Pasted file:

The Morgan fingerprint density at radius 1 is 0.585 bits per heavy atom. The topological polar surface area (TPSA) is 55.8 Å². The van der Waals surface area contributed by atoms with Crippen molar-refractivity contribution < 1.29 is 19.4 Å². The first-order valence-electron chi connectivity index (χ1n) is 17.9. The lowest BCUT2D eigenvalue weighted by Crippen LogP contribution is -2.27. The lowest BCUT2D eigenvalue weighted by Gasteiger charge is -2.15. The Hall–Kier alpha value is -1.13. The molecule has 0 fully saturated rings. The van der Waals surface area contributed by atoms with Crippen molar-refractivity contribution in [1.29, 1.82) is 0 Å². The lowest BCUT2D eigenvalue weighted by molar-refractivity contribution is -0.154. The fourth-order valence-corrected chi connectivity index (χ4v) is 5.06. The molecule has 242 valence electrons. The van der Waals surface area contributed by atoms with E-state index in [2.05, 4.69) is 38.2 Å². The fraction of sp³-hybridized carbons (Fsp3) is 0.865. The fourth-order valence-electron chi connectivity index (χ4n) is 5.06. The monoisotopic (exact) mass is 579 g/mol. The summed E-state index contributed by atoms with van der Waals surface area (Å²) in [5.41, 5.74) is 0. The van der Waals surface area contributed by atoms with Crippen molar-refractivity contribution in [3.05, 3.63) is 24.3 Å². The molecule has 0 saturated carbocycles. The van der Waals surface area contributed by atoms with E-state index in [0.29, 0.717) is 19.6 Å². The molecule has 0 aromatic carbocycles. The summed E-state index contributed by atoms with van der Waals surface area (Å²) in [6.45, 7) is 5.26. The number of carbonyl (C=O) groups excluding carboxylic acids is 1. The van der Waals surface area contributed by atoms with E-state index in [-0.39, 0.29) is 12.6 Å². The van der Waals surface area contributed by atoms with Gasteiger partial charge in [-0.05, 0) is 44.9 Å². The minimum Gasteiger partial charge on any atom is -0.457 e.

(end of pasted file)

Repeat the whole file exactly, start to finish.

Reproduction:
The Morgan fingerprint density at radius 1 is 0.585 bits per heavy atom. The topological polar surface area (TPSA) is 55.8 Å². The van der Waals surface area contributed by atoms with Crippen molar-refractivity contribution < 1.29 is 19.4 Å². The first-order valence-electron chi connectivity index (χ1n) is 17.9. The lowest BCUT2D eigenvalue weighted by Crippen LogP contribution is -2.27. The lowest BCUT2D eigenvalue weighted by Gasteiger charge is -2.15. The Hall–Kier alpha value is -1.13. The molecule has 0 fully saturated rings. The van der Waals surface area contributed by atoms with Crippen molar-refractivity contribution in [1.29, 1.82) is 0 Å². The lowest BCUT2D eigenvalue weighted by molar-refractivity contribution is -0.154. The fourth-order valence-corrected chi connectivity index (χ4v) is 5.06. The molecule has 242 valence electrons. The van der Waals surface area contributed by atoms with E-state index in [2.05, 4.69) is 38.2 Å². The fraction of sp³-hybridized carbons (Fsp3) is 0.865. The fourth-order valence-electron chi connectivity index (χ4n) is 5.06. The monoisotopic (exact) mass is 579 g/mol. The summed E-state index contributed by atoms with van der Waals surface area (Å²) in [5.41, 5.74) is 0. The van der Waals surface area contributed by atoms with Crippen molar-refractivity contribution in [3.05, 3.63) is 24.3 Å². The molecule has 0 saturated carbocycles. The van der Waals surface area contributed by atoms with E-state index in [0.29, 0.717) is 19.6 Å². The molecule has 0 aromatic carbocycles. The summed E-state index contributed by atoms with van der Waals surface area (Å²) in [6.45, 7) is 5.26. The number of carbonyl (C=O) groups excluding carboxylic acids is 1. The van der Waals surface area contributed by atoms with E-state index in [-0.39, 0.29) is 12.6 Å². The van der Waals surface area contributed by atoms with Gasteiger partial charge in [-0.05, 0) is 44.9 Å². The minimum Gasteiger partial charge on any atom is -0.457 e.